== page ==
Plans to introduce a new law setting a minimum price for alcohol in Wales could be revived by the Welsh Government.
Under the plans, the cost of alcohol would be determined by a formula based on its strength and volume.
The proposal depends on the result of a Supreme Court challenge against similar plans by the Scottish Government.
It is one of five laws included in Welsh ministers' legislative programme for the year ahead.
The minimum pricing plans are expected to be policed by local councils, if implemented.
The Welsh Government said it is confident that the legislation would be within the powers of the assembly.
Plans to regulate the price of alcohol in Wales were first introduced in July 2015 but were put on hold because of the assembly election in 2016 and a decision by judges in Scotland to refer the government in Edinburgh's alcohol cost plans to the Supreme Court.
A spokesman for UKIP in the assembly said the plan was "another example of nanny-statism" and accused the Welsh Government of invading people's lives by increasing the cost of one of their favourite activities.
"The Welsh Government opts for price controls which hit the poorest and fail to tackle the underlying social issues which create alcoholism and overconsumption," he said.
The Scotch Whisky Association's appeal against a minimum price in Scotland is expected to be heard by Britain's highest court next month.
Research suggested a charge of 50p per unit in Wales would save nearly £900m over 20 years by cutting crime and illness, with 50 fewer deaths a year.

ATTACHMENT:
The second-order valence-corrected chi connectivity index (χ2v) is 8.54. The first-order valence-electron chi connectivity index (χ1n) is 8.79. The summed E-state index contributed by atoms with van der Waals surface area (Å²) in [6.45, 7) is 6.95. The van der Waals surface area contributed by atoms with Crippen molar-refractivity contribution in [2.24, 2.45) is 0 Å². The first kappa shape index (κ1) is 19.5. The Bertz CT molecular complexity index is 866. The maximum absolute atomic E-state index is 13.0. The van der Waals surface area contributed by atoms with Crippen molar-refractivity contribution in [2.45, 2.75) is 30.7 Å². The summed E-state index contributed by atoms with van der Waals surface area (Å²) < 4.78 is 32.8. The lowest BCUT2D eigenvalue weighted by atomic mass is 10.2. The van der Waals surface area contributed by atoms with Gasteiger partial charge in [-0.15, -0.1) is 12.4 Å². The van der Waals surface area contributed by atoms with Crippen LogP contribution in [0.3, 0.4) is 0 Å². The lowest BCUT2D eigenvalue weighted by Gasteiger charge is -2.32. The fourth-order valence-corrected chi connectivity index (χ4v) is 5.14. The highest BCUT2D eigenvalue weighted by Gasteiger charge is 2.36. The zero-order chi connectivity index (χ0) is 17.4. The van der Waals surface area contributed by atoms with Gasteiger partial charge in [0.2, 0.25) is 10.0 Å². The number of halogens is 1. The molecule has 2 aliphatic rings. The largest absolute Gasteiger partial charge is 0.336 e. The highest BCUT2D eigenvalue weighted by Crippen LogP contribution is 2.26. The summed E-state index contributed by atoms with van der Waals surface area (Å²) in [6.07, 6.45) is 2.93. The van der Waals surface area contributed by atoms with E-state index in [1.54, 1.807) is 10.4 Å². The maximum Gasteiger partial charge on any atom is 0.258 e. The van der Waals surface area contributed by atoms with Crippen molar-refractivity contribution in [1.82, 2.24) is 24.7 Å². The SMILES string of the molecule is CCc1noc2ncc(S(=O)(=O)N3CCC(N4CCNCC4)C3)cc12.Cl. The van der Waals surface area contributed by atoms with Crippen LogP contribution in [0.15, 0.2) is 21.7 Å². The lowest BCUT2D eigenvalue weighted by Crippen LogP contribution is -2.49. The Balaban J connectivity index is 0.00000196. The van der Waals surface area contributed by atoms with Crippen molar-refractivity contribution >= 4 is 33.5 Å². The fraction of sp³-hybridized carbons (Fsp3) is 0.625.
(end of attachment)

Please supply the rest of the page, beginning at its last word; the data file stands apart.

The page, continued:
But when the Welsh Government first introduced its plans, a drinks industry spokesman said they would "ramp up" prices while "doing nothing" to tackle alcohol harm.
Other proposals in the Welsh Government's legislative programme include scrapping letting agents' fees, which have already been banned in Scotland, while the UK government has consulted on doing the same in England.
Over the next 12 months, the Welsh Government will also legislate to introduce its offer of 30 hours of free childcare for 48 weeks of the year for working parents of three to four-year-olds.
Six councils will test the childcare scheme from September 2017 before a wider roll-out at a later date.
The Welsh Government proposes the following assembly bills for the next 12 months:
- Regulatory Reform of Registered Social Landlords Bill
- Public Health (Minimum Price for Alcohol) Bill
- Childcare Offer Application Processing Bill
- Fees Charged to Tenants in the Private Rented Sector Bill
- Local Government Bill
First Minister Carwyn Jones has also said ministers could introduce a so-called Continuity Bill - proposed by Plaid Cymru AM Steffan Lewis as a measure to enshrine all existing EU regulations in Welsh law - if the UK government does not respect the devolution settlement post-Brexit.
Mr Jones said: "The bills we intend to introduce during the second year of this assembly will support our efforts to build a Wales that is healthy and active, prosperous and secure, ambitious and learning and united and connected."
"As I have repeatedly made clear, the UK government must respect the devolution settlement," he added.
"If this does not happen, we will consider other options, such as a Continuity Bill, to protect Wales' interests."
Plaid leader Leanne Wood said: "Minimum pricing and banning letting agents fees are Plaid policies which the Labour government has been very slow to act upon.
"I am also very concerned that it will take in effect almost an entire assembly term to get a new system of childcare up and running."